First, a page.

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Young adult susceptible non-smokers’ and smokers’ responses to capsule cigarettes
  1. Janet Hoek1,2,
  2. Philip Gendall2,
  3. Christine Eckert3,
  4. Jordan Louviere4,
  5. Mei-Ling Blank2,
  6. James F Thrasher5
  1. 1 Department of Public Health, University of Otago, Wellington, New Zealand
  2. 2 Department of Marketing, University of Otago, Dunedin, New Zealand
  3. 3 UTS Business School, Marketing Discipline, University of Technology Sydney, Sydney, New South Wales, Australia
  4. 4 Department of Marketing, University of South Australia, Adelaide, South Australia, Australia
  5. 5 Department of Health Promotion, Education & Behavior, Arnold School of Public Health, University of South Carolina, Columbia, South Carolina, USA
  1. Correspondence to Professor Janet Hoek, Departments of Public Health and Marketing, University of Otago, Dunedin 9054, New Zealand; janet.hoek{at}


Background Flavour capsule cigarette variants (FCVs), which allow users to customise their smoking experience and reduce the harshness of smoking, have captured an increasing share of many markets. We examined tobacco companies’ argument that such product innovations aim simply to shift market share, by estimating smokers’ and susceptible non-smokers’ responses to FCVs.

Methods We conducted an online survey of 425 smokers (daily and non-daily), susceptible non-smokers (n=224) and former smokers (n=166) aged between 18 and 25. Restrpondents completed a choice experiment, a behavioural probability measure and a perception task. We analysed the choice data using a conditional logistic regression and a rank-ordered logistic regression, and the probability and perception data using t-tests and descriptive statistics.

Results Non-smokers preferred an FCV relative to an unflavoured cigarette, whereas the opposite was the case for smokers. Susceptible non-smokers and former smokers were more likely to try a fruit flavoured FCV than an unflavoured stick, while daily smokers were more likely than non-daily smokers to do the same. Susceptible non-smokers, former smokers and non-daily smokers also had more positive perceptions of FCVs relative to unflavoured sticks than did daily smokers.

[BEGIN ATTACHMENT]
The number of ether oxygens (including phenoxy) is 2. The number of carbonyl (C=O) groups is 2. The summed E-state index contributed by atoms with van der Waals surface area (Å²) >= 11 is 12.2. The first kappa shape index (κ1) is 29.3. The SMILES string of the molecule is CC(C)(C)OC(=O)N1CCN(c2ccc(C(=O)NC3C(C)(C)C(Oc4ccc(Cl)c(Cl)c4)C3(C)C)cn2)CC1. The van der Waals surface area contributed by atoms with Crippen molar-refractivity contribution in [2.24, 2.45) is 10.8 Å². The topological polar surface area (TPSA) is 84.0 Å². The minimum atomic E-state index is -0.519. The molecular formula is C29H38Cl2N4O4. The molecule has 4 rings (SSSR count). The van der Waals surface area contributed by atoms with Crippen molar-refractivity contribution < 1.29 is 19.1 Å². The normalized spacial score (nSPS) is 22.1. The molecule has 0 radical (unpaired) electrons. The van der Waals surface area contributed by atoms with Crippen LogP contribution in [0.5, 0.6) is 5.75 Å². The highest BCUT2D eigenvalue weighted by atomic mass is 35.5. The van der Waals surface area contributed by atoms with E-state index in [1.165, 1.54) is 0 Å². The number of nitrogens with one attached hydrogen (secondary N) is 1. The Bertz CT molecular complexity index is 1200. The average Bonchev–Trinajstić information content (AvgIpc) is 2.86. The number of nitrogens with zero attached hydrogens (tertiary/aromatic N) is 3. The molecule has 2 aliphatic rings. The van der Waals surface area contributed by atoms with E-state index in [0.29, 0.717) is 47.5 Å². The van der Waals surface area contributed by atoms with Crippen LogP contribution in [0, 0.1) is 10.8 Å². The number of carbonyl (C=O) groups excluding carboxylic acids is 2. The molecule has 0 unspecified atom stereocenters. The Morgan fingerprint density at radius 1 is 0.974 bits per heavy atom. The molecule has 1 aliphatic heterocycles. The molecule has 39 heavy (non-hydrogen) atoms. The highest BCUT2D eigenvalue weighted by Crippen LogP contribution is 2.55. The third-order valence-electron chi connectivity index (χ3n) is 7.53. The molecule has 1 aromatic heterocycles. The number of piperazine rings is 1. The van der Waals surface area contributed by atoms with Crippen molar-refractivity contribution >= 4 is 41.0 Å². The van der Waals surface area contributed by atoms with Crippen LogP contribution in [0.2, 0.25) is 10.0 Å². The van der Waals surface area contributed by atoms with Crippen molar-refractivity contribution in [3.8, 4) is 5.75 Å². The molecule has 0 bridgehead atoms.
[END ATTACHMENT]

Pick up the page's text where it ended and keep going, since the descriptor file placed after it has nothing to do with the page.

Conclusions FCVs appeal more to non-smokers than to smokers, and more to non-daily smokers than to daily smokers. They thus appear likely to recruit non-smokers and potentially increase overall smoking prevalence. Policy responses include ensuring standardised packaging legislation disallows FCVs by specifically regulating the appearance and design of tobacco products, or introducing bespoke regulation that addresses the threat posed by FCVs.

  • public policy
  • tobacco industry
  • packaging and labelling

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  • Contributors JAH conceptualised the project and obtained research funding. PG and JAH prepared the questionnaire and JL designed the choice experiments. PG oversaw the data collection. PG and CE analysed the data. JAH and PG led the manuscript development. M-LB and JFT provided feedback on the questionnaire and study design, and on the manuscript. JAH, PG and CE responded to the reviewers' comments. All authors have seen and approved the final version. JAH is guarantor of the manuscript. Authors are listed in descending order of contribution.

  • Funding This study was funded by University of Otago.

  • Competing interests None declared.

  • Patient consent Not required.

  • Ethics approval An ethics reviewer with delegated authority from the University of Otago Human Ethics Committee reviewed and approved the project as a low-risk study.

  • Provenance and peer review Not commissioned; externally peer reviewed.